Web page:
Prime News, International, Washington, August 4:-A new survey conducted by Ipsos in collaboration with the World Economic Forum states that an average of 23 per cent of employed individuals across 29 countries reported that they are working frommore often now than they did before the COVID-19 pandemic.
The survey was conducted online between May 21 and June 4 and had 12,500 participants who are working adults. The findings of the study state that 66 per cent of employees (who were surveyed) believe once the COVID-19 restrictions get relaxed, employers will be more flexible about office attendance.
Almost 65 per cent of employees think they have been more productive with flexible schedules of working from home, and 64 per cent hope to have adjustable hours spent at the office after the pandemic.
According to a press release by Ipsos, “These views are more prevalent among those with higher levels of education and income, women, younger adults, and parents of children under 18. On the other hand, about one-third each say that theiris a difficult place to be productive (38%); they feel disengaged from their work when working from (37%), and they feel more burned out by work when they do so (33%).”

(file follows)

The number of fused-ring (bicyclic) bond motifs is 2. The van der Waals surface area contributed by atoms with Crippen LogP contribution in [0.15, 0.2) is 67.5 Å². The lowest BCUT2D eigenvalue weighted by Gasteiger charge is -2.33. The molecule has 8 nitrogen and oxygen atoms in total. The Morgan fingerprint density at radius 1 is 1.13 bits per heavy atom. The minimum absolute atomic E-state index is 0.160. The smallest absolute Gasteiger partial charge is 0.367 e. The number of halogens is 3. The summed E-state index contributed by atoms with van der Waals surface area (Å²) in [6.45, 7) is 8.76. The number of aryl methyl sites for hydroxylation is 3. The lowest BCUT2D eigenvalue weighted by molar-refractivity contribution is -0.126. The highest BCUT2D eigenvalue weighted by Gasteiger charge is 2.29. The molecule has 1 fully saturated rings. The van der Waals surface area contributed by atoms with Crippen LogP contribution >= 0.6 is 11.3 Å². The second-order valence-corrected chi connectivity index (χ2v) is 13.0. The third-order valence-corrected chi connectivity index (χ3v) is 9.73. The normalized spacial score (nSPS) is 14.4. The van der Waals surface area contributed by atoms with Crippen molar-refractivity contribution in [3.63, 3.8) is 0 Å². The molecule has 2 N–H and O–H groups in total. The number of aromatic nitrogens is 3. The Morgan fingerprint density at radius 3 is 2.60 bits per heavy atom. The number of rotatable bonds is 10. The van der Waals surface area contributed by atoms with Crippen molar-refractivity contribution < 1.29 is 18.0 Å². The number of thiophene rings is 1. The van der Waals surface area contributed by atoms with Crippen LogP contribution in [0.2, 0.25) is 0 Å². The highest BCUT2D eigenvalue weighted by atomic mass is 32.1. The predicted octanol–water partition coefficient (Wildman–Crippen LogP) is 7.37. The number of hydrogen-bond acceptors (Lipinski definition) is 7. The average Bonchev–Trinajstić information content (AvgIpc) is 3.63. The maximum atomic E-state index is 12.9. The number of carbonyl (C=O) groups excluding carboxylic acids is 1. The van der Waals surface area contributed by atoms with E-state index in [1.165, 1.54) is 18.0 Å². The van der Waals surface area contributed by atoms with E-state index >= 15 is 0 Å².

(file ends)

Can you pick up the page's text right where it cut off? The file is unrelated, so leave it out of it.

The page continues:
“Three in ten (30%) say they would consider looking for another job given the same salary and responsibility if their employer expected them to work away fromfull time. Those under the age of 35 and parents are more likely to say so,” the press release added.
The survey depicts the changing paradigm of work arrangement preferences globally. Post pandemic, the average number of days workers would like to WFH in a five-day week is as high as 3.4 in India. Employees in China, Belgium, and France only want to work fromfor 1.9 days in a five-day workweek.
“More than three in ten in Peru, Singapore, India, Argentina, Chile, and Colombia report working remotely more frequently, compared only about one in ten in Russia, Japan, Poland, Hungary, China, and South Korea,” states the press release.
-NAV, Inputs: Agencies